Under the Married Person (Protection) Act, a married woman can apply for an order that she is not “bound to cohabit with her husband,” for legal custody of children under the age 16, and for maintenance. A married woman’s application for one of these orders must include either a husband’s assault on her of requisite seriousness, desertion, cruelty, willful neglect to provide maintenance, the husband is a “habitual drunkard,” the husband had a venereal disease and insisted on sex, the husband compelled her to prostitution, or adultery. The same orders are available to a husband, but on more limited grounds: the wife is a “habitual drunkard,” cruelty, adultery, or desertion. The Supreme Court may still make an order for the judicial separation of a husband and wife and for the payment of alimony, which is separate from the legal options available under this Act.
Women and Justice: Keywords
Mr. Todd and Mrs. Todd were married in 1960 and had two children. On 23 November 1974, Mrs. Todd left the matrimonial home with the two children, but all three moved back in on 21 April 1975, where they continued to reside until the parents decided to divorce in 1976. The application for divorce under the Family Law Act 1975 (Cth) (the “Act”) initiated in the Family Law Division of the Supreme Court of New South Wales was transferred to the Family Court of Australia. On the question of divorce, one key issue was what constituted “separation” and “separated and apart” for a continuous period of not less than 12 months. The court held that this marriage had irretrievably broken down since 23 November 1974, and a continuous separation for 12 months the application for divorce had been satisfied. The Court held that “separation” was broader than mere physical separation and concerned the martial relationship itself. According to the Court, “Separation can only occur in the sense used by the Act where one or both of the spouses form the intention to sever or not to resume the marital relationship and act on that intention, or alternatively act as if the marital relationship has been severed.” In this case, the Court held although the spouses moved back in together in April 1975, they never restored the marital relationship.
Mrs. Petlane, the plaintiff, sued her husband, alleging that he abused her regularly and caused her to leave their marital home. The plaintiff sought relief from the physical abuse, custody of the parties’ minor child, spousal support, and child support. The defendant did not allege an inability to provide for his wife and child, but insisted that they live together if he was going to provide that support. First, the High Court found that it had jurisdiction because the parties had a civil marriage rather than a customary marriage, as the defendant claimed. Then the Court held that Mr. Petlane could not compel his wife to return home, which would risk more physical abuse, by refusing to support her financially. Because his abusive behavior drove her out of the marital home, the court ordered Mr. Petlane to make regular spousal and child support payments to Mrs. Petlane.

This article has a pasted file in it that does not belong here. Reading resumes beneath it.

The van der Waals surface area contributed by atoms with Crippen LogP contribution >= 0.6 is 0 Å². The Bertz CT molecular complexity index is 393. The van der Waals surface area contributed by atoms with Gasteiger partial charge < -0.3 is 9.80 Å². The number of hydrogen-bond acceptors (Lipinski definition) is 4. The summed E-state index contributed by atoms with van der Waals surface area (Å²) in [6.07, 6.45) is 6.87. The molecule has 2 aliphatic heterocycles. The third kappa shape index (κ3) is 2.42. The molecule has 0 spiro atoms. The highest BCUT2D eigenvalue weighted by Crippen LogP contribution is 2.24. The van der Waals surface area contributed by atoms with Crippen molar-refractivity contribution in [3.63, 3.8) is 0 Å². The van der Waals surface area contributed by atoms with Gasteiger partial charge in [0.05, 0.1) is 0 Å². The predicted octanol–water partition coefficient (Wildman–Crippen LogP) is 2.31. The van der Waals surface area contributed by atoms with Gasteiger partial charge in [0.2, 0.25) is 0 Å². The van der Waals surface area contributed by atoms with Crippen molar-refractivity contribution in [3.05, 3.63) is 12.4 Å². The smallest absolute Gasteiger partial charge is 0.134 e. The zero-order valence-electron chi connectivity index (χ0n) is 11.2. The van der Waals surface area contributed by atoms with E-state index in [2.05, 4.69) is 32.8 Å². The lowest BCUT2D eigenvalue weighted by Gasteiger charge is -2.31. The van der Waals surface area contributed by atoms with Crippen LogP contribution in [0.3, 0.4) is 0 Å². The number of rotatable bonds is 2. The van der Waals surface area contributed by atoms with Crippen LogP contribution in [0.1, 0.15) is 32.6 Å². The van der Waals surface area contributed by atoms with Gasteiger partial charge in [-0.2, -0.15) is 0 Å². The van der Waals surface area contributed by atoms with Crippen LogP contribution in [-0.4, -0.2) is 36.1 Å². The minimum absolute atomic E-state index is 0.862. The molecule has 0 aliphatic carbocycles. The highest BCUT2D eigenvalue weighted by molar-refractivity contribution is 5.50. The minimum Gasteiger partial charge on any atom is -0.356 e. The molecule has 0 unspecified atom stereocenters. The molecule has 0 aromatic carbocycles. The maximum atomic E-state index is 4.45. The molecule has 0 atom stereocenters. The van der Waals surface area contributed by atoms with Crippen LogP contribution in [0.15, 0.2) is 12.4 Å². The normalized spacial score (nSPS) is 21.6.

A Burkinabe woman (T.M.) sought legal separation from her husband (S.Y.) on the grounds of adultery. Legal separation was granted on the grounds that S.Y. had committed adultery (it had been agreed that the marriage would be monogamous). The judge concluded that the sole responsibility for the separation lay with S.Y. Custody of the children was given to T.M. The principle of legal separation is rarely considered by the Burkinabe courts. The judgement provides that legal separation can be requested on the same grounds as divorce, namely mutual consent or the fault of either spouse. The effect of legal separation is to end ‘cohabitation duties.’ However, certain marital duties such as loyalty and support continue. Legal separation allows a woman to formally separate from her husband while leaving the possibility of reconciliation (information provided in academic commentary).
A Burkinabe woman (T.M.) sought divorce from her Chadian husband (T.T.) on the grounds of adultery, abuse and abandonment, she also sought custody of their child. The divorce was granted in favour of T.M. in the court of Ouagadougou. The judge stated that in a divorce case involving spouses of different nationalities the governing law should be that of the common domicile of the spouses. In this case, the last common residence of the spouses was Chad. The Burkinabe judge applied the basic principle of Chadian divorce law that permits divorce for fault attributable to either spouse. The judge stated that the sole responsibility for the divorce lay with T.T. The judge went on to impose Burkinabe law as to custody granting custody of their child to T.M. T.T. was given visitation rights and was required to contribute child support towards the maintenance and education of the children